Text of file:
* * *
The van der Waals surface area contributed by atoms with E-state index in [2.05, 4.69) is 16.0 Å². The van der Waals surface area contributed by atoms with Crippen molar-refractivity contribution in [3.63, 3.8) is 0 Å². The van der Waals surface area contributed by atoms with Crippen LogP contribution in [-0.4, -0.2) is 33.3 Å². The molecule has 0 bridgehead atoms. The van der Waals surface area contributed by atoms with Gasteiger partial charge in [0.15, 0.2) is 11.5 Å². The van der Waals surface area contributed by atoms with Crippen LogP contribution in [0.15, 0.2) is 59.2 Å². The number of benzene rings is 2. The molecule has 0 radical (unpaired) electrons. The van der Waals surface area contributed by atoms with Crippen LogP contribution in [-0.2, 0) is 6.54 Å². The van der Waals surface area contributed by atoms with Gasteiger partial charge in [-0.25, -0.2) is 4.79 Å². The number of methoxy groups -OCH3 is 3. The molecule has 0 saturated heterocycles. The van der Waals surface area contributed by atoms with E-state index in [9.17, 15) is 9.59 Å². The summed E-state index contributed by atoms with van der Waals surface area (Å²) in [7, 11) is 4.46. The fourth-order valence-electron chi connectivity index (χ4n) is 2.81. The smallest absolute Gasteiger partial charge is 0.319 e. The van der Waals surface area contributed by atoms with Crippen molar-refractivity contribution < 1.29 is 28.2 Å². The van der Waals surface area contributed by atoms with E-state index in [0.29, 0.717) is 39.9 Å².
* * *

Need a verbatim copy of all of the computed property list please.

The van der Waals surface area contributed by atoms with E-state index in [2.05, 4.69) is 16.0 Å². The van der Waals surface area contributed by atoms with Crippen molar-refractivity contribution in [3.63, 3.8) is 0 Å². The van der Waals surface area contributed by atoms with Crippen LogP contribution in [-0.4, -0.2) is 33.3 Å². The molecule has 0 bridgehead atoms. The van der Waals surface area contributed by atoms with Gasteiger partial charge in [0.15, 0.2) is 11.5 Å². The van der Waals surface area contributed by atoms with Crippen LogP contribution in [0.15, 0.2) is 59.2 Å². The number of benzene rings is 2. The molecule has 0 radical (unpaired) electrons. The van der Waals surface area contributed by atoms with Crippen LogP contribution in [-0.2, 0) is 6.54 Å². The van der Waals surface area contributed by atoms with Gasteiger partial charge in [-0.25, -0.2) is 4.79 Å². The number of methoxy groups -OCH3 is 3. The molecule has 0 saturated heterocycles. The van der Waals surface area contributed by atoms with E-state index in [9.17, 15) is 9.59 Å². The summed E-state index contributed by atoms with van der Waals surface area (Å²) in [7, 11) is 4.46. The fourth-order valence-electron chi connectivity index (χ4n) is 2.81. The smallest absolute Gasteiger partial charge is 0.319 e. The van der Waals surface area contributed by atoms with Crippen molar-refractivity contribution < 1.29 is 28.2 Å². The van der Waals surface area contributed by atoms with E-state index in [0.29, 0.717) is 39.9 Å².